Sequestration may sink Fleet Week.
The annual visit to Fort Lauderdale of a half-dozen Navy warships and thousands of sailors for a week of shore leave and community service could be canceled for the first time in 22 years.
"In light of the fiscal considerations that have been ongoing this year, that is a possibility," Navy spokesman Lt. Cmdr. Brian Badura said Wednesday from Norfolk, Va.
If Fleet Week does stay afloat, it would be in a greatly diminished capacity.
"If it does take place, it will be a smaller Fleet Week than normal," Navy spokeswoman Suzanne Speight said from Jacksonville. "A decision has not totally been made."
Speight said Navy brass should decide by week's end whether, or how, the event will take shape.
Called sequestration, automatic government budget cuts went into effect March 1, and are hitting the military the hardest. The Air Force Thunderbirds, for example, won't participate in the Lauderdale Air Show April 20 and 21 because of the cuts.
For more than two decades, the Navy has called at Port Everglades with various destroyers, missile cruisers, amphibious landing ships and submarines. More than 3,000 sailors have descended on South Florida for shopping, partying and beach time. They have also engaged in competitions and numerous public service projects, such as painting homes and hospital visits.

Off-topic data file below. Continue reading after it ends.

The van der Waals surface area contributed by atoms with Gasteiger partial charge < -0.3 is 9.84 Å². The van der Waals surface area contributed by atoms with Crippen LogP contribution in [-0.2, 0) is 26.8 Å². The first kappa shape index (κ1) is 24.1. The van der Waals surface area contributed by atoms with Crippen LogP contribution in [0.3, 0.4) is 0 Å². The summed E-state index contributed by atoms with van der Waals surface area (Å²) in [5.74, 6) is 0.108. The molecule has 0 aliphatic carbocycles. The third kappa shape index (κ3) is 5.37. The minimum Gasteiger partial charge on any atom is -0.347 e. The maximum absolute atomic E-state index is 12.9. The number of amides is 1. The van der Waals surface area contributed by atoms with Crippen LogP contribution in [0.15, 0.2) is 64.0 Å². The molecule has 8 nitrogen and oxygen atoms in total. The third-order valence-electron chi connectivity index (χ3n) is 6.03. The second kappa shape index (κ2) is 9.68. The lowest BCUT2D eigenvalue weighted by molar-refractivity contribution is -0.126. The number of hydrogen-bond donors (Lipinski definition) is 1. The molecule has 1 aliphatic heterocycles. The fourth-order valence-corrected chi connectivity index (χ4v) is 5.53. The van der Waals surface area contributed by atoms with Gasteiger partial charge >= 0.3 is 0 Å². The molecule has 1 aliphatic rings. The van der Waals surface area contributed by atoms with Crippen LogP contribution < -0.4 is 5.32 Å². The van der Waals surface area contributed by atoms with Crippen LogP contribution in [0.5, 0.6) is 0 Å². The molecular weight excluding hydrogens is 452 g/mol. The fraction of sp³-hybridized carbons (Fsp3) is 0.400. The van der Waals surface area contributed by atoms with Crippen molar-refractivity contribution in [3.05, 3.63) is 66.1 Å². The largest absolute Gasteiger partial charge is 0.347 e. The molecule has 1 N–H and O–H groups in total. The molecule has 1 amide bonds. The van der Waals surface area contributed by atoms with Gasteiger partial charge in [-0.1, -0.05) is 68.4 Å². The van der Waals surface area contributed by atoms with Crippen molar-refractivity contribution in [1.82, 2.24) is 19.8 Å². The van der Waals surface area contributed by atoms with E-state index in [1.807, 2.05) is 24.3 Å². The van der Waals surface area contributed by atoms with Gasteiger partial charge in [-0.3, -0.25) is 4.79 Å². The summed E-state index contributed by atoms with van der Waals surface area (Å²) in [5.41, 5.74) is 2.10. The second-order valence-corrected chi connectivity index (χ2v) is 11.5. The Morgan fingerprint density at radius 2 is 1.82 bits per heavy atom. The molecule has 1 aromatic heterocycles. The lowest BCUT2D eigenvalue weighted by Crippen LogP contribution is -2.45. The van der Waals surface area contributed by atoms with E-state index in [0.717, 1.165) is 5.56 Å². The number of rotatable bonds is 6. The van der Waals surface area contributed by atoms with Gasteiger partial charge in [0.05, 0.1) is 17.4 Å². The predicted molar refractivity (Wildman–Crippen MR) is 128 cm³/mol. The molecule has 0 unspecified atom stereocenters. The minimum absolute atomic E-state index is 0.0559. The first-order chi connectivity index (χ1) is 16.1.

In recent years the ships, and their crews, have not been as many or as large. Aircraft carriers, for example, no longer participate in Fleet Week.
J.W. Arnold of Broward Navy Days, the event's main local organizer, said Fleet Week is on schedule for April 29 through May 6. "It is on the calendar," he said. "As of right now we have no reason to think it's not going to happen."
But if it does occur, it will be with a reduced complement of warships and sailors.
"The event's definitely going to be smaller in terms of the Navy's participation," said Arnold. Two destroyers, a submarine and a Coast Guard cutter -- all yet unnamed -- will participate if the event occurs, he said. And instead of 2,500 sailors hitting town, there would be about 700.
But organizers are still planning parties, receptions and activities for the sailors. "We're not scaling back," Arnold said.
"Whether it's done in a reduced or diminished capacity, or done at full capacity, we're going to make those sailors feel just as welcome," Fort Lauderdale Mayor Jack Seiler said.
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